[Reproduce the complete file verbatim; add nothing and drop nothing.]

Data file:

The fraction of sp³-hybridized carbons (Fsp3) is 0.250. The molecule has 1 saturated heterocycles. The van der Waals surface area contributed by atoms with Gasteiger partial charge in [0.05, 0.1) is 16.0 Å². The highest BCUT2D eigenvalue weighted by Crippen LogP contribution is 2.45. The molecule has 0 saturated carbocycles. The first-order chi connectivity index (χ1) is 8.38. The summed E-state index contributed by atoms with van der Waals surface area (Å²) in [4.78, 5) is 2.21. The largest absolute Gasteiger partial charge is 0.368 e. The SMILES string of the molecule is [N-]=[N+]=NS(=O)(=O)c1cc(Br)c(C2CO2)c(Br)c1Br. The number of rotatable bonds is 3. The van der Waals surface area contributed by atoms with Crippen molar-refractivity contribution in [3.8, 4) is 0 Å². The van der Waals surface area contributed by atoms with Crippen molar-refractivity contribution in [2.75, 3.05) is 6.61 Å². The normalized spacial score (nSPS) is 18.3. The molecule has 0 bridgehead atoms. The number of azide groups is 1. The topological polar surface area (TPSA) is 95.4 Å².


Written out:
The fraction of sp³-hybridized carbons (Fsp3) is 0.250. The molecule has 1 saturated heterocycles. The van der Waals surface area contributed by atoms with Gasteiger partial charge in [0.05, 0.1) is 16.0 Å². The highest BCUT2D eigenvalue weighted by Crippen LogP contribution is 2.45. The molecule has 0 saturated carbocycles. The first-order chi connectivity index (χ1) is 8.38. The summed E-state index contributed by atoms with van der Waals surface area (Å²) in [4.78, 5) is 2.21. The largest absolute Gasteiger partial charge is 0.368 e. The SMILES string of the molecule is [N-]=[N+]=NS(=O)(=O)c1cc(Br)c(C2CO2)c(Br)c1Br. The number of rotatable bonds is 3. The van der Waals surface area contributed by atoms with Crippen molar-refractivity contribution in [3.8, 4) is 0 Å². The van der Waals surface area contributed by atoms with Crippen molar-refractivity contribution in [2.75, 3.05) is 6.61 Å². The normalized spacial score (nSPS) is 18.3. The molecule has 0 bridgehead atoms. The number of azide groups is 1. The topological polar surface area (TPSA) is 95.4 Å².